Posterior capsular opacification, also known as after-cataract, is a condition in which months or years after successful cataract surgery, vision deteriorates or problems with glare and light scattering recur, usually due to thickening of the back or posterior capsule surrounding the implanted lens, so-called 'posterior lens capsule opacification'. Growth of natural lens cells remaining after the natural lens was removed may be the cause, and the younger the patient, the greater the chance of this occurring. Management involves cutting a small, circular area in the posterior capsule with targeted beams of energy from a laser, called Nd:YAG laser capsulotomy, after the type of laser used. The laser can be aimed very accurately, and the small part of the capsule which is cut falls harmlessly to the bottom of the inside of the eye. This procedure leaves sufficient capsule to hold the lens in place, but removes enough to allow light to pass directly through to the retina. Serious side effects are rare. [56] Posterior capsular opacification is common and occurs following up to one in four operations, but these rates are decreasing following the introduction of modern intraocular lenses together with a better understanding of the causes.

Cataract surgery has evolved to now be a refractive procedure, giving our patients more options than ever before. The current treatment options are safe, accurate and can treat all types of refractive errors. Staying abreast of the latest advancements is essential to being a part of the co-management process.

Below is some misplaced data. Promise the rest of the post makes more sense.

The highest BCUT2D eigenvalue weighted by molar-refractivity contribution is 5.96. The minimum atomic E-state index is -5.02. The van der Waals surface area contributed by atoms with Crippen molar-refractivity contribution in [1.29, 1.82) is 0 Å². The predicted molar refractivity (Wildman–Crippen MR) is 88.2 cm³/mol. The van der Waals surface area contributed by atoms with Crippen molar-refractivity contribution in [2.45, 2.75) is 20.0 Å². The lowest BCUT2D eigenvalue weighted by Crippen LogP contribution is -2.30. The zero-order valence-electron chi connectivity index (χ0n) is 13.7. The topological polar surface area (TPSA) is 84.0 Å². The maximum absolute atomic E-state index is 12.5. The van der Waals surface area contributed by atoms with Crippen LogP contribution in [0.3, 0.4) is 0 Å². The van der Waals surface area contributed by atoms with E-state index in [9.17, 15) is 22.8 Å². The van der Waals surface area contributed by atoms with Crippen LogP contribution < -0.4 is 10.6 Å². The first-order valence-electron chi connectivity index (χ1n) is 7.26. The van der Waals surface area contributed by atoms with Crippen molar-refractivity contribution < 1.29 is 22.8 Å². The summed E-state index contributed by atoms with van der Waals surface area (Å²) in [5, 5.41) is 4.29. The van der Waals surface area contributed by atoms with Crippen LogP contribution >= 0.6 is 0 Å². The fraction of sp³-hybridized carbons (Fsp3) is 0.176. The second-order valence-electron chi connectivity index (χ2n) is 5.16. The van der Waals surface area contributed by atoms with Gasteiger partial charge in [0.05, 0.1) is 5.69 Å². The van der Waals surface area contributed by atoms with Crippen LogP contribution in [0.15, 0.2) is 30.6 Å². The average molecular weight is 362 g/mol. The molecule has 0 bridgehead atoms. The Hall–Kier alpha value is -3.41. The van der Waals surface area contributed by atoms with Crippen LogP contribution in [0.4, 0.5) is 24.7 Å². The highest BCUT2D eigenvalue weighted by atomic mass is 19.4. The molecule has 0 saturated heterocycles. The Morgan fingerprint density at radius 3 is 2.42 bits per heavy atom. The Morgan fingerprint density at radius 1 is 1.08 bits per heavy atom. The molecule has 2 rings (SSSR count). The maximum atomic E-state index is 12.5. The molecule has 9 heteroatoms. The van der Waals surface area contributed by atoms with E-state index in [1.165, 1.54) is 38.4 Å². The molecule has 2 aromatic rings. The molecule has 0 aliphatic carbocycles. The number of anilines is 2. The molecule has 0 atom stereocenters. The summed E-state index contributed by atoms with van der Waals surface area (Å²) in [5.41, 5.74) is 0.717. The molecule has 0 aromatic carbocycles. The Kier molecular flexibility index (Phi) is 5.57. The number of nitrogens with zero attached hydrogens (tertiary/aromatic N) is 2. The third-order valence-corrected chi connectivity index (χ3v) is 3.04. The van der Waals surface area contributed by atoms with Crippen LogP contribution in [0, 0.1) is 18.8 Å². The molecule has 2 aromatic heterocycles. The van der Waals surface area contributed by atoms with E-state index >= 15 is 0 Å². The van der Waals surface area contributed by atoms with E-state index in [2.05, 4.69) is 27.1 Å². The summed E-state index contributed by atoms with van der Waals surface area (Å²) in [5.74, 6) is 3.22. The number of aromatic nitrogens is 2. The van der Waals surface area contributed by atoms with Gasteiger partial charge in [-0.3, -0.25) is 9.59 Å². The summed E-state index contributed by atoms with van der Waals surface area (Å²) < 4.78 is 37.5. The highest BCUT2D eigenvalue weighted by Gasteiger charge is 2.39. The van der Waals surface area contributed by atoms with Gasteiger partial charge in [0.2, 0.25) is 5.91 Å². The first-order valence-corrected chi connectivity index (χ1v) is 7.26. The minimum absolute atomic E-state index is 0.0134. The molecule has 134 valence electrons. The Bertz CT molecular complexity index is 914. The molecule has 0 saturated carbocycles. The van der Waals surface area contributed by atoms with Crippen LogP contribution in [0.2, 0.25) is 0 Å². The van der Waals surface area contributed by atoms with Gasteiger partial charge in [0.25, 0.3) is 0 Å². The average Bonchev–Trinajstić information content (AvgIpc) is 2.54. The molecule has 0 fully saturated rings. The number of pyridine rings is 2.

Dr. Johnston practices at Georgia Eye Partners in Atlanta, GA, where he serves as the clinical director and residency director. He focuses on ocular surface disease and has experience in comanaging cataract and refractive surgery patients.  

Steroid induced cataract treatment

steroid induced cataract treatment

Cataract surgery has evolved to now be a refractive procedure, giving our patients more options than ever before. The current treatment options are safe, accurate and can treat all types of refractive errors. Staying abreast of the latest advancements is essential to being a part of the co-management process.  

Dr. Johnston practices at Georgia Eye Partners in Atlanta, GA, where he serves as the clinical director and residency director. He focuses on ocular surface disease and has experience in comanaging cataract and refractive surgery patients.